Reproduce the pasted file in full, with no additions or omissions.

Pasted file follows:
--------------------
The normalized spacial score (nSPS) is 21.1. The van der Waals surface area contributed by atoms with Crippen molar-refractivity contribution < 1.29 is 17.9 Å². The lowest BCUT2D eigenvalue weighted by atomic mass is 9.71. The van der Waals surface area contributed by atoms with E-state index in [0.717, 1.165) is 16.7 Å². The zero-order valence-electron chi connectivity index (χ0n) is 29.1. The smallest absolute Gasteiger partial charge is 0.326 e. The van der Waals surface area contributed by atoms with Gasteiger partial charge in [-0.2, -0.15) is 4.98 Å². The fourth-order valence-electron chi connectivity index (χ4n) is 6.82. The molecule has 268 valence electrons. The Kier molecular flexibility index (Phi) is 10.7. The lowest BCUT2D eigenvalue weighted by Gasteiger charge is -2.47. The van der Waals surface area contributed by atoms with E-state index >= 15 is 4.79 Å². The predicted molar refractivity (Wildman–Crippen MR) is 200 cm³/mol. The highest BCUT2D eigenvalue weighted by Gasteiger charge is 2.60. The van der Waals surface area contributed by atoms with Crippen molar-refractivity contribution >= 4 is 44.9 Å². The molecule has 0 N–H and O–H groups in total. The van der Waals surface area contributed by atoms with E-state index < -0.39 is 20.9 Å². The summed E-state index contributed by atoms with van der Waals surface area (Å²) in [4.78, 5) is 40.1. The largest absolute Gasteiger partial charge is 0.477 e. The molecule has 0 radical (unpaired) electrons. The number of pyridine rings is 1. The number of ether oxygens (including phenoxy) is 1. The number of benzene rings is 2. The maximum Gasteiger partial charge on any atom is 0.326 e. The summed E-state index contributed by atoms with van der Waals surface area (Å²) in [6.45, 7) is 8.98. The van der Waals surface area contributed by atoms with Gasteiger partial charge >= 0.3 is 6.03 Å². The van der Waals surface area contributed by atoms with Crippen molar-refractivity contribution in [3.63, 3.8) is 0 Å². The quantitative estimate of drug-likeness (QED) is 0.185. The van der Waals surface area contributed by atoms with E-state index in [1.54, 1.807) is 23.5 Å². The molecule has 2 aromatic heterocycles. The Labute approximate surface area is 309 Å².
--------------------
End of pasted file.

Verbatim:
The normalized spacial score (nSPS) is 21.1. The van der Waals surface area contributed by atoms with Crippen molar-refractivity contribution < 1.29 is 17.9 Å². The lowest BCUT2D eigenvalue weighted by atomic mass is 9.71. The van der Waals surface area contributed by atoms with E-state index in [0.717, 1.165) is 16.7 Å². The zero-order valence-electron chi connectivity index (χ0n) is 29.1. The smallest absolute Gasteiger partial charge is 0.326 e. The van der Waals surface area contributed by atoms with Gasteiger partial charge in [-0.2, -0.15) is 4.98 Å². The fourth-order valence-electron chi connectivity index (χ4n) is 6.82. The molecule has 268 valence electrons. The Kier molecular flexibility index (Phi) is 10.7. The lowest BCUT2D eigenvalue weighted by Gasteiger charge is -2.47. The van der Waals surface area contributed by atoms with E-state index >= 15 is 4.79 Å². The predicted molar refractivity (Wildman–Crippen MR) is 200 cm³/mol. The highest BCUT2D eigenvalue weighted by Gasteiger charge is 2.60. The van der Waals surface area contributed by atoms with Crippen molar-refractivity contribution >= 4 is 44.9 Å². The molecule has 0 N–H and O–H groups in total. The van der Waals surface area contributed by atoms with E-state index < -0.39 is 20.9 Å². The summed E-state index contributed by atoms with van der Waals surface area (Å²) in [4.78, 5) is 40.1. The largest absolute Gasteiger partial charge is 0.477 e. The molecule has 0 radical (unpaired) electrons. The number of pyridine rings is 1. The number of ether oxygens (including phenoxy) is 1. The number of benzene rings is 2. The maximum Gasteiger partial charge on any atom is 0.326 e. The summed E-state index contributed by atoms with van der Waals surface area (Å²) in [6.45, 7) is 8.98. The van der Waals surface area contributed by atoms with Gasteiger partial charge >= 0.3 is 6.03 Å². The van der Waals surface area contributed by atoms with Crippen molar-refractivity contribution in [3.63, 3.8) is 0 Å². The quantitative estimate of drug-likeness (QED) is 0.185. The van der Waals surface area contributed by atoms with E-state index in [1.54, 1.807) is 23.5 Å². The molecule has 2 aromatic heterocycles. The Labute approximate surface area is 309 Å².